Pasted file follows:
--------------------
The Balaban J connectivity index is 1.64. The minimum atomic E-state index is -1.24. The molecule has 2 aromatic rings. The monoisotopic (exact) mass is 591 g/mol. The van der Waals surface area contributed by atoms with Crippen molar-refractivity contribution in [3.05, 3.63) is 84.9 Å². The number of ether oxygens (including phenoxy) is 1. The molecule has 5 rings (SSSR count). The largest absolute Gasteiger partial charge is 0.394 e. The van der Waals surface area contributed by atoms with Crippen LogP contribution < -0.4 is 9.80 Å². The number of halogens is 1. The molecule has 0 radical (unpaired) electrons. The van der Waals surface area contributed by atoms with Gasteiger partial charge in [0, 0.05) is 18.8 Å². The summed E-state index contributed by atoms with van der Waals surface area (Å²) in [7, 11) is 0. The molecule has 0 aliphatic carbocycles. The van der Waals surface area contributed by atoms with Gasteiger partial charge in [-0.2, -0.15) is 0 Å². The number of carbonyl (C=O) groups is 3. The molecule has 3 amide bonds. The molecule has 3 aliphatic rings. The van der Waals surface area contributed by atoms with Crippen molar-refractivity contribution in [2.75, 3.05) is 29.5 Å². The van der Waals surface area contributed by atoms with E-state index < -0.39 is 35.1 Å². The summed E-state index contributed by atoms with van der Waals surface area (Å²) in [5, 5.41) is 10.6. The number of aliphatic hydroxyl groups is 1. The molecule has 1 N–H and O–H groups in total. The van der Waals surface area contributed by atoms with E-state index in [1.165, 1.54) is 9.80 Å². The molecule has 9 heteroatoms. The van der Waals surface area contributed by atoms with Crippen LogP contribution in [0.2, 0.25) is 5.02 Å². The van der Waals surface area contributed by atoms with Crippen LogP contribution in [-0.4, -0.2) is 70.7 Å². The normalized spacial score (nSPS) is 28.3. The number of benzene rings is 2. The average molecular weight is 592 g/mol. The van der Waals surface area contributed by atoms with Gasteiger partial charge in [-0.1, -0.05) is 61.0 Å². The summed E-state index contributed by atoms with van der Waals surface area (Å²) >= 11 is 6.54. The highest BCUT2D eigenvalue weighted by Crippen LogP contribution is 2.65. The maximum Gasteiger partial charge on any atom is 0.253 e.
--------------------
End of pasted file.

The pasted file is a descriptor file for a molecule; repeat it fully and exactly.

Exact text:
The Balaban J connectivity index is 1.64. The minimum atomic E-state index is -1.24. The molecule has 2 aromatic rings. The monoisotopic (exact) mass is 591 g/mol. The van der Waals surface area contributed by atoms with Crippen molar-refractivity contribution in [3.05, 3.63) is 84.9 Å². The number of ether oxygens (including phenoxy) is 1. The molecule has 5 rings (SSSR count). The largest absolute Gasteiger partial charge is 0.394 e. The van der Waals surface area contributed by atoms with Crippen LogP contribution < -0.4 is 9.80 Å². The number of halogens is 1. The molecule has 0 radical (unpaired) electrons. The van der Waals surface area contributed by atoms with Gasteiger partial charge in [0, 0.05) is 18.8 Å². The summed E-state index contributed by atoms with van der Waals surface area (Å²) in [7, 11) is 0. The molecule has 0 aliphatic carbocycles. The van der Waals surface area contributed by atoms with Gasteiger partial charge in [-0.2, -0.15) is 0 Å². The number of carbonyl (C=O) groups is 3. The molecule has 3 amide bonds. The molecule has 3 aliphatic rings. The van der Waals surface area contributed by atoms with Crippen molar-refractivity contribution in [2.75, 3.05) is 29.5 Å². The van der Waals surface area contributed by atoms with E-state index < -0.39 is 35.1 Å². The summed E-state index contributed by atoms with van der Waals surface area (Å²) in [5, 5.41) is 10.6. The number of aliphatic hydroxyl groups is 1. The molecule has 1 N–H and O–H groups in total. The van der Waals surface area contributed by atoms with E-state index in [1.165, 1.54) is 9.80 Å². The molecule has 9 heteroatoms. The van der Waals surface area contributed by atoms with Crippen LogP contribution in [0.2, 0.25) is 5.02 Å². The van der Waals surface area contributed by atoms with Crippen LogP contribution in [-0.4, -0.2) is 70.7 Å². The normalized spacial score (nSPS) is 28.3. The number of benzene rings is 2. The average molecular weight is 592 g/mol. The van der Waals surface area contributed by atoms with Gasteiger partial charge in [-0.1, -0.05) is 61.0 Å². The summed E-state index contributed by atoms with van der Waals surface area (Å²) >= 11 is 6.54. The highest BCUT2D eigenvalue weighted by Crippen LogP contribution is 2.65. The maximum Gasteiger partial charge on any atom is 0.253 e.